Rangers’ general manager Jon Daniels is in Japan for a special scouting trip this week, according to reports from MLB.com’s T.R. Sullivan, among others. Daniels, along with assistant GM Josh Boyd and team scouts Joe Furukawa and Hajime Watabe, are taking an extended look at Japanese pitcher/slugger Shohei Otani.
Otani is the top talent in Nippon Professional Baseball and very well may be one of the top talents in Major League Baseball if he chooses to continue his career in the United States. He’s been out of the Nippon-Ham Fighters’ lineup for nearly five weeks due to a lingering thigh injury, but was able to hold a workout session prior to the Fighters’ game, where the Rangers were reportedly in attendance.
There’s still some ambiguity surrounding Otani’s move to Major League Baseball. Last month, a 60 Minutes interview with the young star revealed that Otani was considering a transition as early as 2018, even in light of current league rules, which cap the posting fees at $20 million and stipulate hard salary caps for any international player under 25 years old. The Rangers, Jeff Wilson of the Fort Worth Star-Telegram adds, are likely trying to build some goodwill with the young pitcher ahead of the decision process, and may even have an advantage due to one special relationship with another Texas pitcher:
Otani and Darvish are friends and off-season training partners. Otani considers Darvish to be his mentor. Speculation among the Japanese writers covering MLB is that the Rangers could greatly enhance their chances at signing Otani if they are able to keep Darvish, who hits free agency after this season.
Even if the Rangers successfully retain Darvish, however, they won’t be the only team competing for Otani’s services over the next couple of years. Daniels may have a leg up for the time being, but the Babe Ruth of Japanese baseball is sure to attract considerable interest around the league as his MLB arrival date draws near.
It’s can’t be easy being a Mets fan. Your team plays in the biggest city in America and should, theoretically, have big payrolls and always be in contention. They aren’t, however, partially because of horrendous luck and ill-timed injuries, partially because of poor baseball decisions and partially because the team’s ownership got taken down by a Ponzi scheme that, one would think anyway, sophisticated businessmen would recognize as a Ponzi scheme. We’ll leave that go, though.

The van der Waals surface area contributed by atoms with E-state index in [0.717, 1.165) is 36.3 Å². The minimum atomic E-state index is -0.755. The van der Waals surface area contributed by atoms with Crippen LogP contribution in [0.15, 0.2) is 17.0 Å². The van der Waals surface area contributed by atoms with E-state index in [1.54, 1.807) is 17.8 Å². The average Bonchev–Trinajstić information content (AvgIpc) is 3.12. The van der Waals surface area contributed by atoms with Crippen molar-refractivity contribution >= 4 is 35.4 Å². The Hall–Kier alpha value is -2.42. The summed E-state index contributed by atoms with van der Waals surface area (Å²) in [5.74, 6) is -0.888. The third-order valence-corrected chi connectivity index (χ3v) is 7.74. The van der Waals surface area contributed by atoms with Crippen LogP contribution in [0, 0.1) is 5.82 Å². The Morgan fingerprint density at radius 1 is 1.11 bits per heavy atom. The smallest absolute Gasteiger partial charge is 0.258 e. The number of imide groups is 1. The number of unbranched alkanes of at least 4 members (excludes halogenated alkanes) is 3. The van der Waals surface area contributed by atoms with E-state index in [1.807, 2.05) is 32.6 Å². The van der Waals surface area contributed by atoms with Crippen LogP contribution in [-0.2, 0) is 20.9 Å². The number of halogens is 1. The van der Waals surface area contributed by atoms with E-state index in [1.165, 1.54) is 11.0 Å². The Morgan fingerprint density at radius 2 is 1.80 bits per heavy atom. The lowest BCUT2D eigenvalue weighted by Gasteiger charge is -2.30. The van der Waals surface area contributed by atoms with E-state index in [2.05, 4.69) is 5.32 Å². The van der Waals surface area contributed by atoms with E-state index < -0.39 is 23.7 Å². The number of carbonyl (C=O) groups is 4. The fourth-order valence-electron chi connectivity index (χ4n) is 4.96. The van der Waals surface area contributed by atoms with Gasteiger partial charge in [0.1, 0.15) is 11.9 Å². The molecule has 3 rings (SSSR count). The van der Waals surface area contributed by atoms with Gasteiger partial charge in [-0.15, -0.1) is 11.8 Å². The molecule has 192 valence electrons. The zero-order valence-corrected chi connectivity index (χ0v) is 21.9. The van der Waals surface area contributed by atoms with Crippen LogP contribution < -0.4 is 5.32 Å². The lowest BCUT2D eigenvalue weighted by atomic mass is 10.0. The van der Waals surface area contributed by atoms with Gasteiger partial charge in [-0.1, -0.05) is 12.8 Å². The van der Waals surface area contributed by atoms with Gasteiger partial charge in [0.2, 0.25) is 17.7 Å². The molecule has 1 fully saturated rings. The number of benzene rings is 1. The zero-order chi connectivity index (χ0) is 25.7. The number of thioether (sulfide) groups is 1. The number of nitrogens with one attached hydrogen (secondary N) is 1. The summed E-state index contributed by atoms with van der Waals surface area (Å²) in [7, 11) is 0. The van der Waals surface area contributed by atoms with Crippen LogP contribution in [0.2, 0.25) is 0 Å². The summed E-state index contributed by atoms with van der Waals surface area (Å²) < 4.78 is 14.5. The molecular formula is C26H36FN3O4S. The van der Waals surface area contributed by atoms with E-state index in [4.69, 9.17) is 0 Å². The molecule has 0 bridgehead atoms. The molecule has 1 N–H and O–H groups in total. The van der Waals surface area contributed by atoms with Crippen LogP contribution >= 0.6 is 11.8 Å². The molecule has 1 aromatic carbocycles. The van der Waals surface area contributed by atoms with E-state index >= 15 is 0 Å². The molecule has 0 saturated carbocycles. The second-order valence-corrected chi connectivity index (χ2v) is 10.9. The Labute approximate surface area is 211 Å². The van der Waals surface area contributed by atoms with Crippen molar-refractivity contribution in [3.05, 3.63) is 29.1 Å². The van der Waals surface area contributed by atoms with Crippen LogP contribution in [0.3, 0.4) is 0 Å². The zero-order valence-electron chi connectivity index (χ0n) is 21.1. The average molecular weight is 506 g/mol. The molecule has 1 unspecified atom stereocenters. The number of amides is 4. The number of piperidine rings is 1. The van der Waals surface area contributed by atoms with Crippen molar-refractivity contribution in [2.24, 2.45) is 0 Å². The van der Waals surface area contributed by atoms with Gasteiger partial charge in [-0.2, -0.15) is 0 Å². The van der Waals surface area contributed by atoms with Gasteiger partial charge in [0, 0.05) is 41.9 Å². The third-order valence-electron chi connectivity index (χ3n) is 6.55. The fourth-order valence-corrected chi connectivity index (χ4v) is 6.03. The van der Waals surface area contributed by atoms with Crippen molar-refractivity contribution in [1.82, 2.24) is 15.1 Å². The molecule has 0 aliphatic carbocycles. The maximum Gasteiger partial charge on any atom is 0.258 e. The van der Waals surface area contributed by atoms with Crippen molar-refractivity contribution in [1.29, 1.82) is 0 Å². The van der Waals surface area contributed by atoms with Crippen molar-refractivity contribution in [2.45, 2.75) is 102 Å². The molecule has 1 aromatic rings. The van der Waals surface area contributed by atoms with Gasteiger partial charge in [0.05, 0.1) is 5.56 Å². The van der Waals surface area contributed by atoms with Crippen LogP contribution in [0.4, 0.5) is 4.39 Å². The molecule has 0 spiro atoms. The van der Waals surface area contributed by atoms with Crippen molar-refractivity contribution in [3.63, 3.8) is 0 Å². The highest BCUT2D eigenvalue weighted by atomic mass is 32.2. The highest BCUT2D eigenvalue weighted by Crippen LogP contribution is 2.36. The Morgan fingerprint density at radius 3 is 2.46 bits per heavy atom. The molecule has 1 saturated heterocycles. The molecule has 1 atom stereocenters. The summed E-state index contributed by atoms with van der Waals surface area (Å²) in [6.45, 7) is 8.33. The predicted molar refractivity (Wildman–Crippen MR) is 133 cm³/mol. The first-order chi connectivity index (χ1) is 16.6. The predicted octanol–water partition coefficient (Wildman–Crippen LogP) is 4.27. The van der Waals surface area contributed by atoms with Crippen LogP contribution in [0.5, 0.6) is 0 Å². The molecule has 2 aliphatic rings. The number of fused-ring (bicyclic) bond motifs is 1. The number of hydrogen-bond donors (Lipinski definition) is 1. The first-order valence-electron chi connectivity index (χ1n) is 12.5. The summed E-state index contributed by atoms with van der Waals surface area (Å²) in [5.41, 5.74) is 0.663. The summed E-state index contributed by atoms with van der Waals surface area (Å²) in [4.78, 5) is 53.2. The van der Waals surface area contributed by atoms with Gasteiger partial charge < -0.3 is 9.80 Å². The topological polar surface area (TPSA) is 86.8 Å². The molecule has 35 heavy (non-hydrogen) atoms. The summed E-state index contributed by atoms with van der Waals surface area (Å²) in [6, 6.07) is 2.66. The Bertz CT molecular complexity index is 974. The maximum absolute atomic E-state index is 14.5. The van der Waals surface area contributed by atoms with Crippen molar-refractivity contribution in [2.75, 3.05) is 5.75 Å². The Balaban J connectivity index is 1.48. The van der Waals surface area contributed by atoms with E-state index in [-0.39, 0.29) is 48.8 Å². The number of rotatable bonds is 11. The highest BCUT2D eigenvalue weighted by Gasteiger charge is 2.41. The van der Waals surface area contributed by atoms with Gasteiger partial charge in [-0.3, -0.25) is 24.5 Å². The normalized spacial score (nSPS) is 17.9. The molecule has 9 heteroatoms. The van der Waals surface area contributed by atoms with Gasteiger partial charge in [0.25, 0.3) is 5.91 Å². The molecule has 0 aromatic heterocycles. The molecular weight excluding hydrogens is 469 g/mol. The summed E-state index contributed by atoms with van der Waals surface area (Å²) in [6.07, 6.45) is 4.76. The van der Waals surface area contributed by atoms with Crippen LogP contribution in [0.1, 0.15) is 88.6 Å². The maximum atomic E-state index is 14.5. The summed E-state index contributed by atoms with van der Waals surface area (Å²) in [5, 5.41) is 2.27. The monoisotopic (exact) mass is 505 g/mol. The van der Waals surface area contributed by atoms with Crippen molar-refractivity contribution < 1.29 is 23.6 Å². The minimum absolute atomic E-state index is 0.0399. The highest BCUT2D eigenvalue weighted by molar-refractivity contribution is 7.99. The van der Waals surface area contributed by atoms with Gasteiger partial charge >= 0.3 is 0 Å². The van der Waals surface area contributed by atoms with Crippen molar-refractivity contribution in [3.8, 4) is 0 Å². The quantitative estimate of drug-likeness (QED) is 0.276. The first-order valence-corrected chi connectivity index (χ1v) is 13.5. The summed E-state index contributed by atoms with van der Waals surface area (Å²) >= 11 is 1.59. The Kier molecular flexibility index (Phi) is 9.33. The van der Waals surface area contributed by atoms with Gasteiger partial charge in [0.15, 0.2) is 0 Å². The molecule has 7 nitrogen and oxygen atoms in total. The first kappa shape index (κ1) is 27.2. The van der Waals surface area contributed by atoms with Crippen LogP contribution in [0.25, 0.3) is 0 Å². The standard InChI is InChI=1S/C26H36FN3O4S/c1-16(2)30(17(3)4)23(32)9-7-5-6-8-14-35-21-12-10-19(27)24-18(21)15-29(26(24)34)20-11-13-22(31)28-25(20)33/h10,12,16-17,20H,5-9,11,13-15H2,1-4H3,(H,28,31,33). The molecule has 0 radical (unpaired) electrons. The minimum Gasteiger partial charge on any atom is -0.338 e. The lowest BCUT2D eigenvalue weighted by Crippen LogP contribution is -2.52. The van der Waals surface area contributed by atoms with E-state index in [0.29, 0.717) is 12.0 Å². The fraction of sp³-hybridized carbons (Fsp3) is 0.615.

What Mets fans are left with are (a) occasional windows of contention, such as we saw in 2014-16; (b) times of frustrating austerity on the part of ownership when, one would hope anyway, some money would be spent; (c) an inordinate focus on tabloidy and scandalous nonsense which just always seems to surround the club; and (c) a lot of disappointment.
You can file this latest bit under any of or many of the above categories, but it is uniquely Mets.
Team president Jeff Wilpon spoke to the press this afternoon about team payroll. In talking about payroll, David Wright‘s salary was included despite the fact that he may never play again and despite the fact that insurance is picking up most of the tab. Wilpon’s comment:
I’m guessing every team has a line item, someplace, about the costs of insurance. They’re businesses after all, and all businesses have to deal with that. They do not talk about it as a barrier to spending more money on players to the press, however, as they likely know that fans want to be told a story of hope and baseball-driven decisions heading into a new season and do not want to hear about all of the reasons the club will not spend any money despite sitting in a huge market.
This doesn’t change a thing about what the Mets were going to do or not do, but it does have the added bonus of making Mets fans roll their eyes and ask themselves what they did to deserve these owners. And that, more than almost anything, is the essence of Mets fandom these days.